How Bad Is It to Hold Your Poop?

It’s a fact of life: everyone poops. How often we have bowel movements and what the stool looks like, however, varies a certain amount from person to person. This individuality, along with the cultural taboos around body functions, is the reason why there are many misconceptions about bowel movements.

Many people do not know the definition of a typical frequency for bowel movements and may have concern over “holding in” a bowel movement for a period of time. It’s not necessary to have a bowel movement every day (although some people do) but how bad is it to hold in the stool when the urge "to go" hits?

Generally, doing so won't cause any harm, but making it a habit can result in some undesirable health effects.

Toilet paper rolls
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Defining Constipation

To understand why it’s important to relieve the bowels when the urge hits, it’s necessary to have some background on constipation.

Having a bowel movement fewer than once every three days, straining on the toilet, feeling like the bowel hasn’t emptied, or passing stool that is hard are all signs of constipation.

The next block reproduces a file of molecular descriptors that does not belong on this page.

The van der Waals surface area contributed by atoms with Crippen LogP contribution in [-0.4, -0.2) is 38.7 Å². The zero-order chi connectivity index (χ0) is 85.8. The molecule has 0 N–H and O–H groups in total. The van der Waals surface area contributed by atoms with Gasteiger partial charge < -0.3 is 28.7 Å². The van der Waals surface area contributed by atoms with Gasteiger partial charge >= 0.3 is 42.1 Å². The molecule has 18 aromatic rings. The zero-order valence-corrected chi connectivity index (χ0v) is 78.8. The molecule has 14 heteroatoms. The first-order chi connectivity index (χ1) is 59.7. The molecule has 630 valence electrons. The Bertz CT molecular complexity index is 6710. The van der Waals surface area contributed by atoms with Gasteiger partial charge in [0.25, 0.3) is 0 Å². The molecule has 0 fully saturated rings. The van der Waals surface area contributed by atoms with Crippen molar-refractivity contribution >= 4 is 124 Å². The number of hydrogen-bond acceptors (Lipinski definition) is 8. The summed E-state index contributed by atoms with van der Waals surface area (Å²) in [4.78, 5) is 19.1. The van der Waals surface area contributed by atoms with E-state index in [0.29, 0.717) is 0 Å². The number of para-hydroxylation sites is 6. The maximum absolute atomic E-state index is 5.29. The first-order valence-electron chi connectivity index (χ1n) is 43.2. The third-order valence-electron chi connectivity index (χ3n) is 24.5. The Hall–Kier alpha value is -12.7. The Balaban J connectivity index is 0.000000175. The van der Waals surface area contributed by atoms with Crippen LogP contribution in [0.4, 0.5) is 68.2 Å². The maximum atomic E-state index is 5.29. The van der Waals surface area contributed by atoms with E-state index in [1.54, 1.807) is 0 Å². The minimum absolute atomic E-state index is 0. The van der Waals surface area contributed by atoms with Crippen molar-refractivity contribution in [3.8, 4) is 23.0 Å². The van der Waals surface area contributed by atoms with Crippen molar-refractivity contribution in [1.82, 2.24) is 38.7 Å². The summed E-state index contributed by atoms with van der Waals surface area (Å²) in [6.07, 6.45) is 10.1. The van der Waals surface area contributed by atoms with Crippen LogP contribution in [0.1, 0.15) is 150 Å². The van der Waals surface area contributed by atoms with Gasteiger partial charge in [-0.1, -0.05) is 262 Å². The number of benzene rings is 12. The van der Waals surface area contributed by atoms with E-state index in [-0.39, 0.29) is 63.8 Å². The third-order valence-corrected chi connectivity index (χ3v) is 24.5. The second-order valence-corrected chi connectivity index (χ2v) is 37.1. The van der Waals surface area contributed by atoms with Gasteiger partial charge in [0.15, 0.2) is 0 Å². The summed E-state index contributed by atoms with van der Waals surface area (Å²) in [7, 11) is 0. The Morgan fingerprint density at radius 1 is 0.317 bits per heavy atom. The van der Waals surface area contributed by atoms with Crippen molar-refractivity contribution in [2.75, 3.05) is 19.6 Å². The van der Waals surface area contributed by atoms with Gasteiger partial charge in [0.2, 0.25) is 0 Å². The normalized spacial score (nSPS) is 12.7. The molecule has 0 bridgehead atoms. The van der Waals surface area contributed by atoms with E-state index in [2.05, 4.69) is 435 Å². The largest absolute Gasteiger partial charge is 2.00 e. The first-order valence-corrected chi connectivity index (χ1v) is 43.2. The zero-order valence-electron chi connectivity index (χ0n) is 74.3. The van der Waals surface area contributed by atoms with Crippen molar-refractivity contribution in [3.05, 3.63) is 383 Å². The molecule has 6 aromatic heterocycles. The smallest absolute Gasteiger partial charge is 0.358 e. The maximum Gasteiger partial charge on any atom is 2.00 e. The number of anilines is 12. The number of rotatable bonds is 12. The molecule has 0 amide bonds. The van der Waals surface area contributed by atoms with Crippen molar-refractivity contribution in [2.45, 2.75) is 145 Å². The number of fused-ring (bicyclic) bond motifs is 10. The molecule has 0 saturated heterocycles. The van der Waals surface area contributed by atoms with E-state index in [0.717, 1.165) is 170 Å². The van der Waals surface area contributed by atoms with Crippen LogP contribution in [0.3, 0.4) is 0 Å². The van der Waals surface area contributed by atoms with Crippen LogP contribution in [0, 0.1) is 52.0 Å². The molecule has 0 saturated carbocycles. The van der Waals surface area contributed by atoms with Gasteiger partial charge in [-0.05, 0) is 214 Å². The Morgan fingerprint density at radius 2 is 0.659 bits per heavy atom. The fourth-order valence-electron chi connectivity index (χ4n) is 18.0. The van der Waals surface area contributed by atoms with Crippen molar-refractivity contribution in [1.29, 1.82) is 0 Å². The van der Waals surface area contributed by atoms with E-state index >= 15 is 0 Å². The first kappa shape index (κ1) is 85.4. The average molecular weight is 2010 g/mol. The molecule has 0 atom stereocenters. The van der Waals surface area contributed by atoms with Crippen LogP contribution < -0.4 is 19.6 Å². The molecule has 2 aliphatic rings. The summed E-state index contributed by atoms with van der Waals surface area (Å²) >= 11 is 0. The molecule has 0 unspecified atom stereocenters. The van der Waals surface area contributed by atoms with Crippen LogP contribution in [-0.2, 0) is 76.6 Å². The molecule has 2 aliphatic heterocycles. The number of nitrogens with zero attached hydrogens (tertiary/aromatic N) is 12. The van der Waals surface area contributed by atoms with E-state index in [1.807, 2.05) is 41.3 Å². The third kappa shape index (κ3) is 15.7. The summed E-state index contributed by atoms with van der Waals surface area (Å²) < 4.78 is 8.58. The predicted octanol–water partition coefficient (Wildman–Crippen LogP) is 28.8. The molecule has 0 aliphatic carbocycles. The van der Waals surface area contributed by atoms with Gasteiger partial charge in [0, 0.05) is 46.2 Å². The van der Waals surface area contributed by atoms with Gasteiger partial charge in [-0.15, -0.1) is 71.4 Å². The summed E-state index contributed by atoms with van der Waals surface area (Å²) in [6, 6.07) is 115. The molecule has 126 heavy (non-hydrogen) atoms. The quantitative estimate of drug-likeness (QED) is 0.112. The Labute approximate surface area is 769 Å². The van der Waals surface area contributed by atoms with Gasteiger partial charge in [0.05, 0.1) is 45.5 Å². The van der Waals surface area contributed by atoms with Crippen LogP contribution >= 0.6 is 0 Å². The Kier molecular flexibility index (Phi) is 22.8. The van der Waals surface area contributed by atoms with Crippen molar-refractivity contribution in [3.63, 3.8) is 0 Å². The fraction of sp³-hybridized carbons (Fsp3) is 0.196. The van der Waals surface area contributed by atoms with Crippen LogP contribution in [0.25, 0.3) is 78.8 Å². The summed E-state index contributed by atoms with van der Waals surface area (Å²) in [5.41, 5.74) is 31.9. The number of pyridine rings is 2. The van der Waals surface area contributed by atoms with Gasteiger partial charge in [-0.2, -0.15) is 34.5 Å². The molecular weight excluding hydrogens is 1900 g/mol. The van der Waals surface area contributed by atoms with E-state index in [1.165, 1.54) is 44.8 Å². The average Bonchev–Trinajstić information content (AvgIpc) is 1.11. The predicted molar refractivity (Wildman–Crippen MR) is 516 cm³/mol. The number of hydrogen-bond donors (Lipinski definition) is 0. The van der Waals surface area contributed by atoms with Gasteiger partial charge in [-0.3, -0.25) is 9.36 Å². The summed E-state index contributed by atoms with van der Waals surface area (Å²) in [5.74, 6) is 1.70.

Constipation is common and most people experience it at some point in their lives. Some cases of being stopped up for a time are a result of dietary issues, such as not eating enough fiber or not drinking enough water.

For some, however, constipation can be a chronic problem. Chronic constipation has a variety of causes, including the use of some medications or a functional problem such as irritable bowel syndrome (IBS).

Constipation is uncomfortable and can cause a significant amount of worry and stress. In cases of uncomplicated constipation, taking in more exercise, adding dietary fiber, and drinking more water can help relieve the problem.

Over-the-counter laxatives and enemas are also used to treat constipation, but care should be taken in their use as some can worsen constipation by causing the bowel to become dependent on them to pass stool.

However, because constipation can be the result of a serious underlying medical issue or a side effect of a medication when it becomes more than a once in a while a problem it should be discussed with a physician.

Ignoring the Urge "To Go"

Constipation is not the same as ignoring the need to move the bowels. Food is broken down and used in the digestive tract until it passes all the way through the small and large intestine and is stored in the rectum as stool.

The body has a system for sending a signal when the rectum is full and needs to be emptied. It’s possible to ignore this sensation for a time, and perhaps put off a trip to the bathroom until there’s a more opportune moment.

Waiting to go to the bathroom once in a while won’t do any permanent harm, but it shouldn’t become a habit because doing this too often can have an effect on the body. Holding in stool for so long that it creates a problem is rare in adults but more common in children, especially toddlers.

Holding in stool for too long could lead to hard stool, which can make a bowel movement more difficult and uncomfortable.